Five years ago the United States economy was mired in the largest recession in 75 years. Domestic economic activity plummeted:
As the gears of the financial mechanisms in this country came to a halt, major concerns about deflation were raised. A potential depression-like scenario was presented as a real possibility.
In response to the significant recession and faced with the terrifying prospect of deflation, the Federal Reserve bank began with a normal Central Bank course of action: reducing the Fed Funds target rate from a previous level of 5.25% to 0.25%:
As the economy lagged throughout the recession despite a significant easing of monetary policy, the Fed began to take the more unprecedented step of Quantitative Easing, expanding the Fed’s balance sheet in open-market bond-buying operations. These steps led to an explosion of the size of the Fed’s balance sheet:
This near-vertical growth in the monetary base has led to cries of hyperinflation from pundits and prognosticators. Printing money has to lead to inflation, right? So what has happened? Here’s inflation in the last ten years:
Since oil prices spiked and subsequently fell in late 2008 to early 2009, inflation has been moderate and the last two years have been witness to a decline in the rate of inflation. Oil prices have remained subdued, and remain well below the pre-recession highs as well:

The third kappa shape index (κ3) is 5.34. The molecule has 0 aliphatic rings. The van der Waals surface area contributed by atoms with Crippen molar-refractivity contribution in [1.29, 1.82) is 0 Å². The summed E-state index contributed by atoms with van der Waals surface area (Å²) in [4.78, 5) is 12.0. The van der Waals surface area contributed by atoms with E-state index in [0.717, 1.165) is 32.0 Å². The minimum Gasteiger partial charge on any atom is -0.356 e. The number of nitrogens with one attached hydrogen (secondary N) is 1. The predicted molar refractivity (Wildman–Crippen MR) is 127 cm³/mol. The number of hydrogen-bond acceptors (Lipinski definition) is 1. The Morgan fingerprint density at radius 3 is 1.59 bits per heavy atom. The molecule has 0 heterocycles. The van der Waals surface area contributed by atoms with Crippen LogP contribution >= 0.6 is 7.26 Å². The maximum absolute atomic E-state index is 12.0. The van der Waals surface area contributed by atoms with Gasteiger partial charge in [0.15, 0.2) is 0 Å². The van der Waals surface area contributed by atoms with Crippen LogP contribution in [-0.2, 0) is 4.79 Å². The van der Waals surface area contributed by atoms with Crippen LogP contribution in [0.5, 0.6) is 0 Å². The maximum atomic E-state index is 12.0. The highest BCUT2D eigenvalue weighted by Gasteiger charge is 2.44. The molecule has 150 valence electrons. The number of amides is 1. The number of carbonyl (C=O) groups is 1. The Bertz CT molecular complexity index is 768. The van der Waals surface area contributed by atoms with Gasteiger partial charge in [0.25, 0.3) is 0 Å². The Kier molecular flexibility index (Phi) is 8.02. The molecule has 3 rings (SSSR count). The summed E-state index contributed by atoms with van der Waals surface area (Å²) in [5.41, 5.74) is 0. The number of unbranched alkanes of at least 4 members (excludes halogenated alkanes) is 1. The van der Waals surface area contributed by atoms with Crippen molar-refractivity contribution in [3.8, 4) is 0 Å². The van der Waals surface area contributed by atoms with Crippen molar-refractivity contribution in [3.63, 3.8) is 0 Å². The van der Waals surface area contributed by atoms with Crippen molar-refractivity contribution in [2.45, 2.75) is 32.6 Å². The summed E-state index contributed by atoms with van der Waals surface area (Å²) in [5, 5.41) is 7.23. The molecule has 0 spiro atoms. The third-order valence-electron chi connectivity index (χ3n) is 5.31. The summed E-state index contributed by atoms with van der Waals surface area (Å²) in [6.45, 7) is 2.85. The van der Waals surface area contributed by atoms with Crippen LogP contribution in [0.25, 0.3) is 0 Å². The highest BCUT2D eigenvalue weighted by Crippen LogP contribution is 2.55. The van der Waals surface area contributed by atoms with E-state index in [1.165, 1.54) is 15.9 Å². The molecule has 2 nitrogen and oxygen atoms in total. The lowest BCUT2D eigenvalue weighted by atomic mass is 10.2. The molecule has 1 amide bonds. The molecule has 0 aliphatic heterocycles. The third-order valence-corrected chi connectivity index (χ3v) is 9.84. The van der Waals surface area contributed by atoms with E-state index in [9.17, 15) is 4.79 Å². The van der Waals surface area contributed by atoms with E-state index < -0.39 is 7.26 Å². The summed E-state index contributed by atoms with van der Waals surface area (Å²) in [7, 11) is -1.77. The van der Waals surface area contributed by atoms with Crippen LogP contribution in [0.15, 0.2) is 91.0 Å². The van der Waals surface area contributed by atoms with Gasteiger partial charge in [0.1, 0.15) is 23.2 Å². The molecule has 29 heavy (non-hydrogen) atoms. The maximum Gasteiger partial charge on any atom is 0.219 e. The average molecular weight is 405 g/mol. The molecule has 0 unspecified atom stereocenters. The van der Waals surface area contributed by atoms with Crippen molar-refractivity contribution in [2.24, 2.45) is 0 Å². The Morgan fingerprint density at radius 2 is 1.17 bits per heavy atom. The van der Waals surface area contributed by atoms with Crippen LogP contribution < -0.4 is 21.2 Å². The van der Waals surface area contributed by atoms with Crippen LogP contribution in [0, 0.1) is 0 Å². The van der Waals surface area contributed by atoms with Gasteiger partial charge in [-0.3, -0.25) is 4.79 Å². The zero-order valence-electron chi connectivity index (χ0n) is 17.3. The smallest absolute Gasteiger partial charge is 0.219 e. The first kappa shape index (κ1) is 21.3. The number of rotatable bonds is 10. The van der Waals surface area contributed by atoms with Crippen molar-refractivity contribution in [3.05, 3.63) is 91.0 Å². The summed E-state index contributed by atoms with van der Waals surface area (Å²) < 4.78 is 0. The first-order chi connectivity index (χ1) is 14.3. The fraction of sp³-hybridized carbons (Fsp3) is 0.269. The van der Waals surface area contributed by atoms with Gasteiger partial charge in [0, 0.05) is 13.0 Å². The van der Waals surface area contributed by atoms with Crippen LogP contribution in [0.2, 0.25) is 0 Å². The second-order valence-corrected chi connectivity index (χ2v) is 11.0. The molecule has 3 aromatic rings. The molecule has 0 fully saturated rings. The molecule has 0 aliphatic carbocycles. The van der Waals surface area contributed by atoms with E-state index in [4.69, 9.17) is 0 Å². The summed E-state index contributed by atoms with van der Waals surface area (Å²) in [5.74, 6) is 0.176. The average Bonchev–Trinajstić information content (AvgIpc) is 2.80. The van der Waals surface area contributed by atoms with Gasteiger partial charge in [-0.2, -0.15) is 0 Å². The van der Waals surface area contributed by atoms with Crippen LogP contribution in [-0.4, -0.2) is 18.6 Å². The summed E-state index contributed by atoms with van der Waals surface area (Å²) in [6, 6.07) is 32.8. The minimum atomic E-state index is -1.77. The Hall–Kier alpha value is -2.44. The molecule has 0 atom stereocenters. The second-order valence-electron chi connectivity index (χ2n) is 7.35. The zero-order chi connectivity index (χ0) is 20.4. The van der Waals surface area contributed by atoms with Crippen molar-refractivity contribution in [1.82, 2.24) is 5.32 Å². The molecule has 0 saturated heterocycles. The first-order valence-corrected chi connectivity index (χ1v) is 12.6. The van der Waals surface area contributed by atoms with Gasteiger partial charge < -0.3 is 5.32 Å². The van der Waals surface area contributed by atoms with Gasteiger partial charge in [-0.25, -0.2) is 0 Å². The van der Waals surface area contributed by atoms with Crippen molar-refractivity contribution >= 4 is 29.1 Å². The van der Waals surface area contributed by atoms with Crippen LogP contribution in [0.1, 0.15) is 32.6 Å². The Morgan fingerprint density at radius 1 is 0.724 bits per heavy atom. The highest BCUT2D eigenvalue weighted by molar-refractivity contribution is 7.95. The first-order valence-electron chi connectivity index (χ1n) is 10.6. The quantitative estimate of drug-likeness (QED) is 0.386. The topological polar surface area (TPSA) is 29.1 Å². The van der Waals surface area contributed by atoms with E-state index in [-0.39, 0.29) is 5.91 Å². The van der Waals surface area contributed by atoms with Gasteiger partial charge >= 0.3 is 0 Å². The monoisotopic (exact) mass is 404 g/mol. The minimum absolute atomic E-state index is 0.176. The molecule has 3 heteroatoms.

And what about market expectations of future inflation? We can compare nominal government bonds with TIPS (inflation-adjusted government bonds) to see how much inflation the market expects. A large spread between the yield on TIPS and nominal bonds would imply expectations of high future inflation:
The current spread shows us that the expectation for ten-year annual inflation is less than 3%, a rate stable for the last few years and in line with long-term normal targets.
So why haven’t we had inflation? It’s because the Fed “printing money” does not directly increase the supply of dollars in circulation, it is simply a transfer of cash to Federal Reserve member banks.
It is bank lending that creates deposits, increasing the money in circulation. And here’s bank lending:
You’ll see that during the recession, bank lending dropped dramatically on a year-over-year basis in 2008 and 2009. Lending has normalized around a 1% growth rate, but we have not seen a surge in lending on par with the increase of the Fed’s balance sheet. It’s important to recognize that Quantitative Easing is just an asset swap (cash for bonds) and is simply an aggressively easy monetary policy designed to bring down long-term interest rates.
Note that many of the hyper-inflation hollering, gold-bug pandering prognosticators have a financial or political motivation to predict the apocalypse when it comes to the value of the US Dollar. Many of them are selling gold products, or trying to get themselves on CNBC, or simply hoping to be (re)elected to public office next fall. Reasoned investors will find value in understanding our monetary system and looking at actual data rather than creating a frenzy over a make-believe nightmarish world.